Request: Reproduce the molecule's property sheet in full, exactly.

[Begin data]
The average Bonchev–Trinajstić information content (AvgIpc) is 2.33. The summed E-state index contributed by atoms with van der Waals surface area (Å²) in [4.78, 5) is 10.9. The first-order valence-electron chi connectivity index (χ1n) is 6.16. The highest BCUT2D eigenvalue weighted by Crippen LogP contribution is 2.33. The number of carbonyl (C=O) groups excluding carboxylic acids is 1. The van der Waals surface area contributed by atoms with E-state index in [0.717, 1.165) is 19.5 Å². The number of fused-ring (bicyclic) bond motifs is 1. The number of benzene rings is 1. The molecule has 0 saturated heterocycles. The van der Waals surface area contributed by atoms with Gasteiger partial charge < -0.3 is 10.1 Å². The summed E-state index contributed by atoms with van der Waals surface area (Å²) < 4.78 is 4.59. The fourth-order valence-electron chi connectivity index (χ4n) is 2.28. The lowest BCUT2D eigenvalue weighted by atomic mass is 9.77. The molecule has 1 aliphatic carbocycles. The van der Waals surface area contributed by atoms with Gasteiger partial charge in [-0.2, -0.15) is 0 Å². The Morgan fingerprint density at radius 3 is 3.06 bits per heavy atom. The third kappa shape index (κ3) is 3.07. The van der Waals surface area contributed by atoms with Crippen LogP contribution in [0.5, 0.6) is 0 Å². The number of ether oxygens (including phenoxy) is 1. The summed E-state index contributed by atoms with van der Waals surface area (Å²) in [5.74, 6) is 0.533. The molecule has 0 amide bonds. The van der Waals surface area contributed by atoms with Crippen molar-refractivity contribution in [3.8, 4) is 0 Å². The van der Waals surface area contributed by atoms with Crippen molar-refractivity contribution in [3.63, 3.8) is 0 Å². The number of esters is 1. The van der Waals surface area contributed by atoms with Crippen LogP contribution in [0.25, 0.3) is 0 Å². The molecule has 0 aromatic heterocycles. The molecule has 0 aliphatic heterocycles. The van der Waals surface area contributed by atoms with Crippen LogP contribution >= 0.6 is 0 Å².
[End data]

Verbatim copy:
The average Bonchev–Trinajstić information content (AvgIpc) is 2.33. The summed E-state index contributed by atoms with van der Waals surface area (Å²) in [4.78, 5) is 10.9. The first-order valence-electron chi connectivity index (χ1n) is 6.16. The highest BCUT2D eigenvalue weighted by Crippen LogP contribution is 2.33. The number of carbonyl (C=O) groups excluding carboxylic acids is 1. The van der Waals surface area contributed by atoms with E-state index in [0.717, 1.165) is 19.5 Å². The number of fused-ring (bicyclic) bond motifs is 1. The number of benzene rings is 1. The molecule has 0 saturated heterocycles. The van der Waals surface area contributed by atoms with Gasteiger partial charge < -0.3 is 10.1 Å². The summed E-state index contributed by atoms with van der Waals surface area (Å²) < 4.78 is 4.59. The fourth-order valence-electron chi connectivity index (χ4n) is 2.28. The lowest BCUT2D eigenvalue weighted by atomic mass is 9.77. The molecule has 1 aliphatic carbocycles. The van der Waals surface area contributed by atoms with Gasteiger partial charge in [-0.2, -0.15) is 0 Å². The Morgan fingerprint density at radius 3 is 3.06 bits per heavy atom. The third kappa shape index (κ3) is 3.07. The van der Waals surface area contributed by atoms with Crippen LogP contribution in [0.5, 0.6) is 0 Å². The number of ether oxygens (including phenoxy) is 1. The summed E-state index contributed by atoms with van der Waals surface area (Å²) in [5.74, 6) is 0.533. The molecule has 0 amide bonds. The van der Waals surface area contributed by atoms with Crippen molar-refractivity contribution in [3.8, 4) is 0 Å². The van der Waals surface area contributed by atoms with Crippen molar-refractivity contribution in [3.63, 3.8) is 0 Å². The number of esters is 1. The van der Waals surface area contributed by atoms with Crippen LogP contribution in [0.25, 0.3) is 0 Å². The molecule has 0 aromatic heterocycles. The molecule has 0 aliphatic heterocycles. The van der Waals surface area contributed by atoms with Crippen LogP contribution >= 0.6 is 0 Å².